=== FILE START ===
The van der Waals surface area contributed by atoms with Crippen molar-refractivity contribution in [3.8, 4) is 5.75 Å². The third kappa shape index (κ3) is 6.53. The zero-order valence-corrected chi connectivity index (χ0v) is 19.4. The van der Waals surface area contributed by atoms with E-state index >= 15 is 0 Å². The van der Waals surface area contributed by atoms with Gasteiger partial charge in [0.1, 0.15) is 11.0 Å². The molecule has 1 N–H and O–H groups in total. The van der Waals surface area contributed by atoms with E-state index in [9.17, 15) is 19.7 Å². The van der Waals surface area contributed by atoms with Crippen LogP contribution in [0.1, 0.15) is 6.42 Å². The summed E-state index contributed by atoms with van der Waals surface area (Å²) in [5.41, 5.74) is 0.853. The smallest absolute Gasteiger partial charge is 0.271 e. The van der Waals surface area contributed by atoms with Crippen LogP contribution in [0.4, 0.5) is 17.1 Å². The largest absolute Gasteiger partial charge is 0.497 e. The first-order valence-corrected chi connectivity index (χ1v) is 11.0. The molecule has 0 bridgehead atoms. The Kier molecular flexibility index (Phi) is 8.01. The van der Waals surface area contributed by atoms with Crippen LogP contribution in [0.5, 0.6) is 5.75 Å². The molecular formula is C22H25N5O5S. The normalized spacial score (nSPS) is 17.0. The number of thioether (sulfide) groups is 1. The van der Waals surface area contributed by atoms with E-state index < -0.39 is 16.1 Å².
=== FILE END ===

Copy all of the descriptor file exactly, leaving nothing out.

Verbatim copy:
The van der Waals surface area contributed by atoms with Crippen molar-refractivity contribution in [3.8, 4) is 5.75 Å². The third kappa shape index (κ3) is 6.53. The zero-order valence-corrected chi connectivity index (χ0v) is 19.4. The van der Waals surface area contributed by atoms with E-state index >= 15 is 0 Å². The van der Waals surface area contributed by atoms with Gasteiger partial charge in [0.1, 0.15) is 11.0 Å². The molecule has 1 N–H and O–H groups in total. The van der Waals surface area contributed by atoms with E-state index in [9.17, 15) is 19.7 Å². The van der Waals surface area contributed by atoms with Crippen LogP contribution in [0.1, 0.15) is 6.42 Å². The summed E-state index contributed by atoms with van der Waals surface area (Å²) in [5.41, 5.74) is 0.853. The smallest absolute Gasteiger partial charge is 0.271 e. The van der Waals surface area contributed by atoms with Crippen LogP contribution in [0.4, 0.5) is 17.1 Å². The largest absolute Gasteiger partial charge is 0.497 e. The first-order valence-corrected chi connectivity index (χ1v) is 11.0. The molecule has 0 bridgehead atoms. The Kier molecular flexibility index (Phi) is 8.01. The van der Waals surface area contributed by atoms with Crippen LogP contribution in [0.5, 0.6) is 5.75 Å². The molecular formula is C22H25N5O5S. The normalized spacial score (nSPS) is 17.0. The number of thioether (sulfide) groups is 1. The van der Waals surface area contributed by atoms with E-state index < -0.39 is 16.1 Å².